By Michael MacLeod
SCOTLAND will have its own team at the next Olympics – exclusively for Jews.
For the first time ever, athletes will proudly sport the Saltire at the Jewish Olympics in Israel next summer.
Fed up listening to political wrangling over whether there should be a separate Scottish team at the 2012 London Olympics, Scottish Jews have taken the decision to break away themselves.
Now 50 Jewish bravehearts are being sought for the 18th Maccabiah Games in July, touted as the third biggest sporting event on earth with 10,000 participants.
First Minister Alex Salmond’s SNP backed the Scottish Jewish Olympic team as a “great” idea which proved “small nations can compete on the world stage.”
They said: “Chris Hoy’s three gold medals will inspire those in Team Scotland next year at the Maccabiah games.”
Athletes will compete in 30 different sports as diverse as chess, bridge and lawn bowls, alongside the traditional track, field and swimming events.
The breakaway from Team GB was “entirely mutual and friendly” according to the new Jewish Scotland squash team manager Alan Susskind.
He said: “I’ve won six medals for Team GB at various European Maccabiah Games and it felt great.
“But to be honest I would prefer to be representing Scotland than Great Britain.
“The decision to break away was actually done with the support of Team GB, so there’s been none of the stuff we’re seeing in the papers just now.
“It was entirely mutual and friendly, which is what we expected.
“Getting the support of Alex Salmond and the SNP is terrific and we really welcome that.
“The debate for a lot of Jewish people now is to decide whether they want to represent GB or Scotland, but I for one am really excited about competing in Israel representing my country.”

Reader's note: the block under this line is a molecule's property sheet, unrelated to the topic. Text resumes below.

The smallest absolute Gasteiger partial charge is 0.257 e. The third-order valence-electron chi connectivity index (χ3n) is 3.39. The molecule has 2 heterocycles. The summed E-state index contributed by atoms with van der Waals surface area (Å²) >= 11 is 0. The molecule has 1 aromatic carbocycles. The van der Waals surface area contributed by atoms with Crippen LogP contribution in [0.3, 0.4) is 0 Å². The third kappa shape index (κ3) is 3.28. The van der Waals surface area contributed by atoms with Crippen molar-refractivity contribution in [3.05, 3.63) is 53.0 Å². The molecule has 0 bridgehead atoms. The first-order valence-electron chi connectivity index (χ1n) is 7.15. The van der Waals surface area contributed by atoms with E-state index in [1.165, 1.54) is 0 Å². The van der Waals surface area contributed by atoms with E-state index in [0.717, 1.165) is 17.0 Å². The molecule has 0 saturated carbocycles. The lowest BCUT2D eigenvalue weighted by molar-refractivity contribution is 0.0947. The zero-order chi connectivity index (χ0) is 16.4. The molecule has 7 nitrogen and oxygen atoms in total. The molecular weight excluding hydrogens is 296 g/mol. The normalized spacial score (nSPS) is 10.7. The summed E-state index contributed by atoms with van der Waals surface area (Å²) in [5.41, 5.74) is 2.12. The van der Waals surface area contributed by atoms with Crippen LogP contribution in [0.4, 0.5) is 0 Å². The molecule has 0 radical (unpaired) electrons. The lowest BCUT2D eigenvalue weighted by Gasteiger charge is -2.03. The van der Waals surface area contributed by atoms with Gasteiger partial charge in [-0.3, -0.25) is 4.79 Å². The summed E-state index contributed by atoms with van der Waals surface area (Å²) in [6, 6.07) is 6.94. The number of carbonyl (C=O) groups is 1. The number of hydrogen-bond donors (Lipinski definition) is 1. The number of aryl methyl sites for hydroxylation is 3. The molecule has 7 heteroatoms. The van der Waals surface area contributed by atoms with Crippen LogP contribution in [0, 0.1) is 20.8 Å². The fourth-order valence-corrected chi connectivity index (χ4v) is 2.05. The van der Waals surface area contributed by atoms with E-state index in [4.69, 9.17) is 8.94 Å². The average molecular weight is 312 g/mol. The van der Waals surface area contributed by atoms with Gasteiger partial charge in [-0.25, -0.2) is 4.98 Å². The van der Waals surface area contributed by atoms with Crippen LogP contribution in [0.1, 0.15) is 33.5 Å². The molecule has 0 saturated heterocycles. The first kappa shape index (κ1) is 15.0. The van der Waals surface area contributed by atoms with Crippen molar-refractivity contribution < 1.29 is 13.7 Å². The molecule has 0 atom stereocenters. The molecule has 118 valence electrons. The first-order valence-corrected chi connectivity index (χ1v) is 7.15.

Rather than spend four years competing in heats, Jewish Olympic hopefuls are simply being invited to join the Scotland team in Israel next summer by applying online.
David Shenkin, head of the Scottish delegation, represented Team GB at seven previous Jewish Olympics and always hoped an independent Scottish team would be possible.
He said: “Over the years I have seen the number of participating countries grow, and my wish has always been for Scotland to be one of them.
“It’s a fantastic opportunity for Scottish sportsmen and women to participate at the highest level of Jewish sport.
“The success of the Scottish competitors at the Olympics has lifted the country and in our own way we hope the Maccabiah will do the same.”
The 2005 Maccabiah Games in Rome attracted its largest attendance since inception in 1932, with more than 7,700 athletes.
Unsurprisingly, Israel finished at the top of the medal table with 227 gold medals, while the United States was a distant second with 71 golds and Russia came in third with 15.
The Scottish Jewish football team are already in training ahead of the Olympic tournament next summer.
Footballer Danny Gardner has also represented GB in Israel, but can’t wait to wear a Scotland shirt for the first time.
He said: “I’ve played for GB in Israel before, but there’s nothing quite like the good old Scottish banter.
“Nothing can compare to being away with the lads and being part of your ‘home’ football team.”
An SNP spokesperson said: “Team GB have performed tremendously and the highlight for all Scots is undoubtedly seeing Chris Hoy grab that third gold medal.
“We are immensely proud of all our Olympians and I am sure their success will inspire those in Team Scotland next year at the 18th Maccabiah games.
“The Maccabiah games is one of the biggest sporting competitions in the world and it is great to see a Scottish team taking part for the first time.
“It is always good to see Scottish athletes taking part in any international competition.
“Small nations have showed that they can compete on the world stage and Scotland is no different.”